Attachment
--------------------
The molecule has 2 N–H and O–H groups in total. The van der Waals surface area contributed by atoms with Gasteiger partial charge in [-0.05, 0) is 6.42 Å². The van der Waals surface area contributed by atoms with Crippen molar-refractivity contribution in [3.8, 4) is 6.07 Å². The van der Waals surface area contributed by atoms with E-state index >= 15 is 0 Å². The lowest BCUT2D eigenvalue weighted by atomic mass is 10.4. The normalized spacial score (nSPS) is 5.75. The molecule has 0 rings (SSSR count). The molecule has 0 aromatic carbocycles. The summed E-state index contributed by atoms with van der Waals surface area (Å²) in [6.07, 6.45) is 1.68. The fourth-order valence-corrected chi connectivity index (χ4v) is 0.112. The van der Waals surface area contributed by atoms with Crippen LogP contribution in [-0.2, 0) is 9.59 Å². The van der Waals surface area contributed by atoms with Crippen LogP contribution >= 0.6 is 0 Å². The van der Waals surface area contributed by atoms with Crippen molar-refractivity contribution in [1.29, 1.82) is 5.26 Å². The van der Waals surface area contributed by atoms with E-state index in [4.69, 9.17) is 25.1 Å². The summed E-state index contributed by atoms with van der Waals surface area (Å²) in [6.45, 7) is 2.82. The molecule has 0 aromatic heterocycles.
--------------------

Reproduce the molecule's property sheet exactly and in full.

The molecule has 2 N–H and O–H groups in total. The van der Waals surface area contributed by atoms with Gasteiger partial charge in [-0.05, 0) is 6.42 Å². The van der Waals surface area contributed by atoms with Crippen molar-refractivity contribution in [3.8, 4) is 6.07 Å². The van der Waals surface area contributed by atoms with E-state index >= 15 is 0 Å². The lowest BCUT2D eigenvalue weighted by atomic mass is 10.4. The normalized spacial score (nSPS) is 5.75. The molecule has 0 rings (SSSR count). The molecule has 0 aromatic carbocycles. The summed E-state index contributed by atoms with van der Waals surface area (Å²) in [6.07, 6.45) is 1.68. The fourth-order valence-corrected chi connectivity index (χ4v) is 0.112. The van der Waals surface area contributed by atoms with Crippen LogP contribution in [-0.2, 0) is 9.59 Å². The van der Waals surface area contributed by atoms with Crippen LogP contribution >= 0.6 is 0 Å². The van der Waals surface area contributed by atoms with Crippen molar-refractivity contribution in [1.29, 1.82) is 5.26 Å². The van der Waals surface area contributed by atoms with E-state index in [4.69, 9.17) is 25.1 Å². The summed E-state index contributed by atoms with van der Waals surface area (Å²) in [6.45, 7) is 2.82. The molecule has 0 aromatic heterocycles.